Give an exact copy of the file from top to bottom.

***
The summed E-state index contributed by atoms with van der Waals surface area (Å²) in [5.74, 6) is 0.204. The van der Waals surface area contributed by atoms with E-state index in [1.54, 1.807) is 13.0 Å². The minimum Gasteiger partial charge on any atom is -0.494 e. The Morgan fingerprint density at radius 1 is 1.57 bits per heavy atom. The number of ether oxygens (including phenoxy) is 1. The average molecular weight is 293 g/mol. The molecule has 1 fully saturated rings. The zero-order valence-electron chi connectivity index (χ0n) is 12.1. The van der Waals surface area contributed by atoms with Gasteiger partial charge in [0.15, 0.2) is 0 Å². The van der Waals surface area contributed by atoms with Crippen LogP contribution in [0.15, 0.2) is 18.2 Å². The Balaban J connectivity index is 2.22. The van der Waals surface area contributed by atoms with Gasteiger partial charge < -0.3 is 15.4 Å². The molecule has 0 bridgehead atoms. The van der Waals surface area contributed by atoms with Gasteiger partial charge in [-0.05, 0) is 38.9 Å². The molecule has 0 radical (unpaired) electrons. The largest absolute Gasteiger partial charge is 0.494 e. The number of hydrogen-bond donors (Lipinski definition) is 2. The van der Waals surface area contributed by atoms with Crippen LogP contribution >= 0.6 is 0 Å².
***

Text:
The summed E-state index contributed by atoms with van der Waals surface area (Å²) in [5.74, 6) is 0.204. The van der Waals surface area contributed by atoms with E-state index in [1.54, 1.807) is 13.0 Å². The minimum Gasteiger partial charge on any atom is -0.494 e. The Morgan fingerprint density at radius 1 is 1.57 bits per heavy atom. The number of ether oxygens (including phenoxy) is 1. The average molecular weight is 293 g/mol. The molecule has 1 fully saturated rings. The zero-order valence-electron chi connectivity index (χ0n) is 12.1. The van der Waals surface area contributed by atoms with Gasteiger partial charge in [0.15, 0.2) is 0 Å². The van der Waals surface area contributed by atoms with Crippen LogP contribution in [0.15, 0.2) is 18.2 Å². The Balaban J connectivity index is 2.22. The van der Waals surface area contributed by atoms with Gasteiger partial charge < -0.3 is 15.4 Å². The molecule has 0 bridgehead atoms. The van der Waals surface area contributed by atoms with Gasteiger partial charge in [-0.05, 0) is 38.9 Å². The molecule has 0 radical (unpaired) electrons. The largest absolute Gasteiger partial charge is 0.494 e. The number of hydrogen-bond donors (Lipinski definition) is 2. The van der Waals surface area contributed by atoms with Crippen LogP contribution >= 0.6 is 0 Å².